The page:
If the only state we can get it’s Florida, we’ll take it. Now, the whole climate change thing is a different kettle of fish. Once we state losing parts of the state(s) to it, we’ll see how the electoral college reacts. Would Floridians flee and resettle in Georgia or New York or California or Texas? Who knows?

    Like or Dislike: Thumb up 5 Thumb down 0

  15. Gromitt Gunn says:

    @Ben Wolf: No one is suggesting that Puerto Ricans suddenly decide to pick up en masse and move to South Carolina. Reality dictates that people who *can* move after a major natural disaster often *do* move and do not return home. And they tend to move towards places that already have people like them.

    Currently there are six states with Puerto Rican communities greater than 200,000 people. They are, in order of size:

    New York
    Florida
    New Jersey
    Pennsylvania
    Massachusetts
    Connecticut

    Which one of those is not like the others? There is only one purple state among the bunch.

    I’m a loss to understand how a person moving from the island of Puerto Rico, where their vote for President doesn’t count for anything at all, to a purple state such a Florida rather than one of the five blue states with large built-in Puerto Rican communities, serves to dilute the influence of Puerto Ricans in the electoral college.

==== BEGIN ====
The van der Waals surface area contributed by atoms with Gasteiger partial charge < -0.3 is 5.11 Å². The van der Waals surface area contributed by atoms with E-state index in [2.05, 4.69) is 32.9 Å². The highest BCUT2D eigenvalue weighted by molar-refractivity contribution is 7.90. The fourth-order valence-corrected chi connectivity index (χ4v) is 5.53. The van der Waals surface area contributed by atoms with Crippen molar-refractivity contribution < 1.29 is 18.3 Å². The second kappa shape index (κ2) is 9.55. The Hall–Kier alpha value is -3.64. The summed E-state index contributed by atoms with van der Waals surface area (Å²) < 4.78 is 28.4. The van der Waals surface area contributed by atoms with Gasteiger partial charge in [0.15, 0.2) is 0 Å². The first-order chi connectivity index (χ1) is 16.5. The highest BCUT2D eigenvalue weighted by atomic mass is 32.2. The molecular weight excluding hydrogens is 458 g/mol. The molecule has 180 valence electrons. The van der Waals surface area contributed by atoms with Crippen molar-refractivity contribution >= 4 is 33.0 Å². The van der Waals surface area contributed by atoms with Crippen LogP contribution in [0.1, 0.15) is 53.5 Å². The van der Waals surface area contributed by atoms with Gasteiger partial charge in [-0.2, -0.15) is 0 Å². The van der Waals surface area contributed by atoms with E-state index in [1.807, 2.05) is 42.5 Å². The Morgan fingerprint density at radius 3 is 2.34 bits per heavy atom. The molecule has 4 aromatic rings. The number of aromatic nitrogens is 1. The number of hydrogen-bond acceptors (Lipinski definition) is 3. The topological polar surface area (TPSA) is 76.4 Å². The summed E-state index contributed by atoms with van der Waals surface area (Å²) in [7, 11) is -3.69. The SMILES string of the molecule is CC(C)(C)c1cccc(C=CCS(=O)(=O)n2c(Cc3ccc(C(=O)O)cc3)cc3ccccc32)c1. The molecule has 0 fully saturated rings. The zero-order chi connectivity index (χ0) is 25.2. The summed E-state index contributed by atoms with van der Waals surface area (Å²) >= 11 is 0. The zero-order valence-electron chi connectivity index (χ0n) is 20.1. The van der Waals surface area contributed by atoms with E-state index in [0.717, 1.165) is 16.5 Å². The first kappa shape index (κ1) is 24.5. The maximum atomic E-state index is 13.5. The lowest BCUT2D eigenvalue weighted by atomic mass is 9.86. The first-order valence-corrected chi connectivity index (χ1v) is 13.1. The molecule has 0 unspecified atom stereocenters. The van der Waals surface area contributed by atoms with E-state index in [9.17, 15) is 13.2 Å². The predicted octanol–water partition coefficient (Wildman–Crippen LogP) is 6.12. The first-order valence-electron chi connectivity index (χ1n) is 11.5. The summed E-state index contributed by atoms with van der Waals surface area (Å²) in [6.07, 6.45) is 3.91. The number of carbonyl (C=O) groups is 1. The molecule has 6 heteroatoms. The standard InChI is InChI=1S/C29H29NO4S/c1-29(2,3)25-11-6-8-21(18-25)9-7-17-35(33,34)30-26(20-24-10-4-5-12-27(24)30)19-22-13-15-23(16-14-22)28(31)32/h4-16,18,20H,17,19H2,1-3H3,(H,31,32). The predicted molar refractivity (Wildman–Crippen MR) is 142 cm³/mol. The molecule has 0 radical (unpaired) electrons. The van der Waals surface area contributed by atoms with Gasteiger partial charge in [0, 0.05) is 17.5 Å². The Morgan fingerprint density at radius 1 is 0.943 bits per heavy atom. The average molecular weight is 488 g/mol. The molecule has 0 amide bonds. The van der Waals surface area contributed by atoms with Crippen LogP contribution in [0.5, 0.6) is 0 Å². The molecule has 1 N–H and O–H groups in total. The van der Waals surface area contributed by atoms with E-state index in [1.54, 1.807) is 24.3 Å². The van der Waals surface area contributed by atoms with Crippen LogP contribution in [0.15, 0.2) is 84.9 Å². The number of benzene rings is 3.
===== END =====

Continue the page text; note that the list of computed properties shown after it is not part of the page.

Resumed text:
Like or Dislike: Thumb up 2 Thumb down 0

  16. george says:

    @gVOR08:

    A cynical person might note one other possible reason Trump has been unsympathetic.

    Only one? I can think of at least five, none of which suggest anything good about Trump at all. And that’s with the cynicism engine still idling.

    Like or Dislike: Thumb up 0 Thumb down 0

  17. John430 says:

    We have friends who are professionals in Ponce and Boqueron. They have complained for years that the Puerto Rican working class sit on their hands and make the old Mexican manana attitude look like bustling activity. Hardly any of the P.R. citizens bothered with the cleanup and just sat waiting for others to restore everything. Look closely at the news feeds. Streets and hiways still blocked and nobody bothers to clean up their own areas. Trump has a point.

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  18. DrDaveT says:

    @John430:

    Hardly any of the P.R. citizens bothered with the cleanup and just sat waiting for others to restore everything. Look closely at the news feeds. Streets and hiways still blocked and nobody bothers to clean up their own areas. Trump has a point.

    “Blame the victim” could be the next GOP campaign slogan. They’ve advanced it to a fine art.